Nello: Aaah yes I forgot, it's 2014 so it's ok to take photos of your half naked kids and sell them over the internet. I wonder what the naked kid with the muddy feet will say when grown-up knowing that dad made money out of this "art".
These kids are not "half naked". They wear decent clothes, as every kid wears at the beach. If you think it's indecent, it's your personal moral that overrides your photographic judgment. You can think what you want, but you can't impose your moral to others people, as long they respect the common laws.
I hope Dad leaves sometimes his camera and play with his children. I think Mr. Laboile is a good photographer, I feel humanity and life in these shots, even some of them look "too much" composed. I prefer simple photographies with no effect, and I'm not interested in his family topic. But he shows us that we can make good photography just around us.I also read his biography: he tells he's a "father of 6". Bravo! I have 2 daughters, I don't know how could I bring up 6 kids. That said, I notice he don't quote the other human being who helps him and make born and educate his kids: so, where is Mum?;-)
grock: I used to think the comments on indie music blogs were the worst, but photography websites are really catching up. So much freaking jealousy and pettiness. So many people here can't stand it if someone is successful if they have what are deemed to be less than perfect technical skills with a camera, or if their composition seems amateurish or non-groundbreaking. Photography exists so that people can look at and enjoy photographs. Guess what? If someone enjoys looking at a photo you took, you succeeded. Nothing else--the brand and cost of your camera, the artistic merit, the people paying for the photo, the post-processing, the lack of preparation, etc-- matters.
Being successfull has no direct link with quality of your photographies. Being a professional doesn't mean you are an artist: it means you earn money from your job because you answer to a market. It's a big difference between art and business. It's a fact that communicating your work has became often more important than the quality of your work itself. That said, everyone, amateur or professional, can criticize any work.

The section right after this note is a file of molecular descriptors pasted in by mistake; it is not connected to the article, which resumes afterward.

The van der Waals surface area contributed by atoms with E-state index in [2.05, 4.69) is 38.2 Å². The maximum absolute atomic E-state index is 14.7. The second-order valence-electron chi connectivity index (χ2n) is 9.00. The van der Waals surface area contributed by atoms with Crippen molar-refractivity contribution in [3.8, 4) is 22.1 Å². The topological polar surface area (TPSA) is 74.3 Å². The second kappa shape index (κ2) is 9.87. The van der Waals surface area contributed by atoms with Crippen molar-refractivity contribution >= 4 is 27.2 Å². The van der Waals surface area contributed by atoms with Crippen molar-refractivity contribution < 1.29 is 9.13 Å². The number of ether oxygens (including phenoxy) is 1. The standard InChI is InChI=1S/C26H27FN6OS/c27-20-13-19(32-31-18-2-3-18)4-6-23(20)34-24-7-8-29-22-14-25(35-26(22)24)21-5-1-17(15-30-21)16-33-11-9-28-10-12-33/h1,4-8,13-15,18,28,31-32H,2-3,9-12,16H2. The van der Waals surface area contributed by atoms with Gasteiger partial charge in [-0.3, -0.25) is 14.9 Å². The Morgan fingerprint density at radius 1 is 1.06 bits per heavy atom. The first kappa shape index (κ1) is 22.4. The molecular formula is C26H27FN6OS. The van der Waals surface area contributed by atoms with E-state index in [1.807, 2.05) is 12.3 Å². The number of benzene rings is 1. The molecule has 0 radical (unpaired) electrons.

Marty4650: Stanton has brought a new element to the equation, something much more powerful than better gear or photographic skill.
He brings empathy, personality, and a genuine affection for his subjects that make his portraits so meaningful.
This is so much better than those stealth street photographers who take photos of homeless people with telephoto lenses. Stanton walks right up to them, engages them, and listens to their stories.
This man is a real artist.
Nothing new. He's on the same way than many photographers before him. I' m not sure the results are really original or amazing from a strictly photographic point of view. No creation, no tranposition. I agree with reginaldwald: his use of social medias makes the difference.
reginalddwight: Stanton is able to connect emotionally with passersby and befriend them before snapping their photo. His success as a street photographer to have his subjects at ease is no different than what thousands of other photographers do on a daily basis in the studio.
What makes him name-worthy is his use of social media's largest platform and addition of quotes from his subjects in America's most populous city to enhance their portraits to give them a human interest angle.
Success needs 25% of skills and 75% of communication.
When I look at a photography, I can immediatly know if it has been "stolen" from the subject, or "shared" with the subject. That's a huge difference. My preferences always go to the second "school" of street photography.That said, I am not sufficiently educated to know whether Mr Stanton's works have "something more" than thousands of others.